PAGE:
Consumer Corner Column

Consumer Corner: Consider using a security freeze to protect your identity

Release Date: Nov 02, 2018

By Kansas Attorney General Derek Schmidt

It seems like nearly every week we hear news reports about another company or organization whose data has been breached, putting its customers’ information at risk for identity theft. While there is little you can do to prevent the companies you do business with from getting hacked, there are steps you can take that may help protect you in the event your information is stolen.

One of those steps you might want to consider is to place a “security freeze” on your credit report. You may have recently heard that a new federal law, which took effect in September, now makes it free for consumers to “freeze” or “thaw” their credit reports. In Kansas, we were ahead of the national trend, as the Legislature passed a state law requiring free security freezes for Kansas consumers, which took effect on July 1.

A security freeze prohibits the credit bureaus, with certain exceptions, from releasing your credit report or any information on it without your express authorization. That makes it hard for identity thieves to open new accounts using your Social Security Number, since the credit check would come back showing that the report has been frozen. That also means, however, it will be difficult for you to open new accounts while your report is frozen. If you wish to apply for a new loan, open a new credit card or bank account while the freeze is in place, you will need to contact the credit bureaus to temporarily lift the freeze. This will require giving them the password or PIN number you received when you put the freeze in place. Freezes will remain in place indefinitely, until you choose to thaw your report.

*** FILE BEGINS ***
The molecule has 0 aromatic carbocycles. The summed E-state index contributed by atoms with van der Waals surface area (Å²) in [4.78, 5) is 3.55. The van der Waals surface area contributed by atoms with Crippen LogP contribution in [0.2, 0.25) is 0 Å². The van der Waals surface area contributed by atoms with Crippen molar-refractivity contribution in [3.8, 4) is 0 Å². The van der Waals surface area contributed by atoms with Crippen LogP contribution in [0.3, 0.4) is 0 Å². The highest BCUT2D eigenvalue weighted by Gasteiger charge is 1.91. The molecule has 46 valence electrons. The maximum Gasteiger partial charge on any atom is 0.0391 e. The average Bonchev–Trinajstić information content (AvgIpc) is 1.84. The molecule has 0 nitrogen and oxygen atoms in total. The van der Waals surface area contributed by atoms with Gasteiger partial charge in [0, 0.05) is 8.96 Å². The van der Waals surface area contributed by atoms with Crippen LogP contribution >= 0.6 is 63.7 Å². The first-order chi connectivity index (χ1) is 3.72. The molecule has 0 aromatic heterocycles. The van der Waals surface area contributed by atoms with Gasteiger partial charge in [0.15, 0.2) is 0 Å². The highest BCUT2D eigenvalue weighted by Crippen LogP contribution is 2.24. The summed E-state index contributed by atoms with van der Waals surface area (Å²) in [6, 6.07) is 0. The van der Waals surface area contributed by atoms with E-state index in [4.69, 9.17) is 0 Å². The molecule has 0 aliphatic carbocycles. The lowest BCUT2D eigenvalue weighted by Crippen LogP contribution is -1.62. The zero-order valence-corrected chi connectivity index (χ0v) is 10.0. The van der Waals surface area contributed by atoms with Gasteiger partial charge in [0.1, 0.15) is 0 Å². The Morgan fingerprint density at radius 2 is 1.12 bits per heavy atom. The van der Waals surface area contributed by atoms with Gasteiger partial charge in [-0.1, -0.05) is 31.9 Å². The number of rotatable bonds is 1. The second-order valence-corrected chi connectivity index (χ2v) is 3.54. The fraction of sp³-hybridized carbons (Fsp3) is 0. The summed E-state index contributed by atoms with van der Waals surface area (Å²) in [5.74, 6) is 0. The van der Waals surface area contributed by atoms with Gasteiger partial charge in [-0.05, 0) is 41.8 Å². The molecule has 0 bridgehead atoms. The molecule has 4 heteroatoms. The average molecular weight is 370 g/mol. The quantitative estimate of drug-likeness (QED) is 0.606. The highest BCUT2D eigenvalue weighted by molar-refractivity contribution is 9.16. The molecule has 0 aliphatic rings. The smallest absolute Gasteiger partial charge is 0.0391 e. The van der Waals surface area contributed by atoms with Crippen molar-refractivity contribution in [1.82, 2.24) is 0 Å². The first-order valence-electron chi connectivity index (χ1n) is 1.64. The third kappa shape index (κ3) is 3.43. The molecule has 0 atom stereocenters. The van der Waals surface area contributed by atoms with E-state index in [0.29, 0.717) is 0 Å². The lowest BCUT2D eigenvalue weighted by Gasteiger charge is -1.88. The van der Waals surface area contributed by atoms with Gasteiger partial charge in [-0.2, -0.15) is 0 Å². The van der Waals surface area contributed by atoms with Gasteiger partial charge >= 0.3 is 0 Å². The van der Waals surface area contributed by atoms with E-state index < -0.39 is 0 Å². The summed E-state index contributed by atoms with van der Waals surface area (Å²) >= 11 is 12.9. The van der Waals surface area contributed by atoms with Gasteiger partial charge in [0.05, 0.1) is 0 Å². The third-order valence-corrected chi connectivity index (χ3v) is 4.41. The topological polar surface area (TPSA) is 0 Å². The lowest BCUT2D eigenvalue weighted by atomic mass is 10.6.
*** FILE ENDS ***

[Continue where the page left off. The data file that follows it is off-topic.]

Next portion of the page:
Another option that is now available under the new federal law is year-long fraud alerts. Fraud alerts are also free, and do not lock down your credit report in the same way as a security freeze. A fraud alert will allow creditors to access your report, but requires them to take additional steps to verify your identity before opening a new account. Previously, these alerts only lasted for 90 days. Under the new law, fraud alerts will last for a year – or seven years if you have been the victim of identity theft and provide a copy of an identity theft complaint. You may file an identity theft complaint with our office online at

All requests for a security freeze or fraud alert should be made in writing, whether by mail or online. You can find more information on how to place these, including links to the credit bureaus’ online forms, on our consumer protection website at